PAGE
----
They got away with it for years because regulators only check vehicle emissions under laboratory conditions. They strap a car to a table with the wheels set in rollers and stick a probe up its tailpipe. It is an open book test: the EPA tells the automakers that it will run each car through 1,874 seconds of repeated accelerations, simulating 11.04 miles of driving at an average speed of 21.19 miles per hour.1
Knowing the questions ahead of time, it was a relatively simple matter to program the Engine Control Unit (ECU) to give the right answers. In fact, all VW had to do was adapt some code developed in 1999 to quiet Audi engines on startup. The new code would let mileage and acceleration suffer in order to meet emissions standards on the bench. The clever part, truly worthy of a techno-thriller, was how they programmed self-awareness into their cars. These were not magical Herbie the Love Bugs. Rather, the EPA described “a sophisticated software algorithm that detected when a vehicle was undergoing emissions testing.” (That quote is not found in Faster, Higher. Farther, but in the six-page letter the EPA sent to VW, which outlines the essential details of the case against the company.)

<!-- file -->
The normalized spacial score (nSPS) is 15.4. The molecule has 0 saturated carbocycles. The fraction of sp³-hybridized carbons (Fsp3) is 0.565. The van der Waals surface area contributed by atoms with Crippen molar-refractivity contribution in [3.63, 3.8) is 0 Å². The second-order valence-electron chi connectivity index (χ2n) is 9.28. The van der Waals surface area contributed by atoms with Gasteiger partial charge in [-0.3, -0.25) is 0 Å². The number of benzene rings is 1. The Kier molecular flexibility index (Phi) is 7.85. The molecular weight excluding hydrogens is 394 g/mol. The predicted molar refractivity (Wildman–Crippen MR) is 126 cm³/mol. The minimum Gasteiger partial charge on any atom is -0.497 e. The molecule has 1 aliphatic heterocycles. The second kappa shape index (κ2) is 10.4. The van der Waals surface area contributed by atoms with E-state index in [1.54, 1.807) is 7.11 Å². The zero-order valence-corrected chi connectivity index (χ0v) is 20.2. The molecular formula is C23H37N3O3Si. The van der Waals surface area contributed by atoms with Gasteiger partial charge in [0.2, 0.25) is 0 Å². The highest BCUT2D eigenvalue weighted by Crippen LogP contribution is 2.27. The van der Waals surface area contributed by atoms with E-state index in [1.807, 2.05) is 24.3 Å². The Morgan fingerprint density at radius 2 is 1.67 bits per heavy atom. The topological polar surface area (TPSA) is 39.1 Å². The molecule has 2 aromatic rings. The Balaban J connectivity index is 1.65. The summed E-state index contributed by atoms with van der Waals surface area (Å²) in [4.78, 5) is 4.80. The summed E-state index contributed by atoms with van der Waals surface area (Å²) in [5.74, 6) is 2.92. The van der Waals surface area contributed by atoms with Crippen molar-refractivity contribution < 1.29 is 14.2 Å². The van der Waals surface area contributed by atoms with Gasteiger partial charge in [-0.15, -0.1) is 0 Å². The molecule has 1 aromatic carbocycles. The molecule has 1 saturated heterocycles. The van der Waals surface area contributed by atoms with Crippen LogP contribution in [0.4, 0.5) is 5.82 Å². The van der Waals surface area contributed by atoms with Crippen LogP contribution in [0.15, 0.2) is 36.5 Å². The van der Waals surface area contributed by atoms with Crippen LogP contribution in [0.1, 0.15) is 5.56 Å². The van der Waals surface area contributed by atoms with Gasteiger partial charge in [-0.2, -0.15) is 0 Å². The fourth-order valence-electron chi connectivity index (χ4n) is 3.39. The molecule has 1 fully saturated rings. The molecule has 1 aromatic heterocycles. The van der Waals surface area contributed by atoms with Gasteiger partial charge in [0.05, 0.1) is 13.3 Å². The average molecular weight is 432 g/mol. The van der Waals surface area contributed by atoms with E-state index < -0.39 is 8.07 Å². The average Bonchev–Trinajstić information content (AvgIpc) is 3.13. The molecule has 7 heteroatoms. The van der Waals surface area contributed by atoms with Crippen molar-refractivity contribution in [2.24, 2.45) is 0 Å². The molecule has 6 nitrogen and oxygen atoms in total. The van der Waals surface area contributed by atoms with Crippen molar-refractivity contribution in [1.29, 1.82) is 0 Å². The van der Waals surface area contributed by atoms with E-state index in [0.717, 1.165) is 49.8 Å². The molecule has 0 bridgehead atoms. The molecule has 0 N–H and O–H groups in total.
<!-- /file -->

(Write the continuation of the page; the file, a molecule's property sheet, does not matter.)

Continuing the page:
In the dawning age of artificially intelligent autonomous vehicles, cars with sophisticated algorithms would make for a timely movie plot. Ewing opens with heroic engineers from an independent emissions testing lab at West Virginia University “barreling down California freeways.” The work of this “handful of researchers armed with just $70,000,” Ewing reported for the Times, resulted in VW’s $15 billion settlement. They were doing what no one else had done: testing for smog-producing nitrogen oxide (NOx) exhaust in the real world. It wasn’t easy to pack an emissions lab into the back of the VWs they had rented in California. Their cars “sprouted a tangle of pipes and hoses held together with hardware store clamps and brackets.” It is a biblical saga: “David against Volkswagen’s Goliath.” Leading this band of crazy grad students is Dan Carder, who emerges as a hero of the story.
Cut to VW’s sleek corporate headquarters, home of the black-hat engineers. An abusive boss dresses down another young engineer. Had his modest upbringing in India led him down a different path, he might have ended up in Morgantown rather than Wolfsburg, Germany. That night, after even the janitor has left for the evening, sweat beads from the poor boy’s brow. He is working up the algorithm, his face lit only by the monitor’s glow. The mouse pointer hovers: “Compile? Yes/No.” He clicks “Yes” and buries his head in his hands.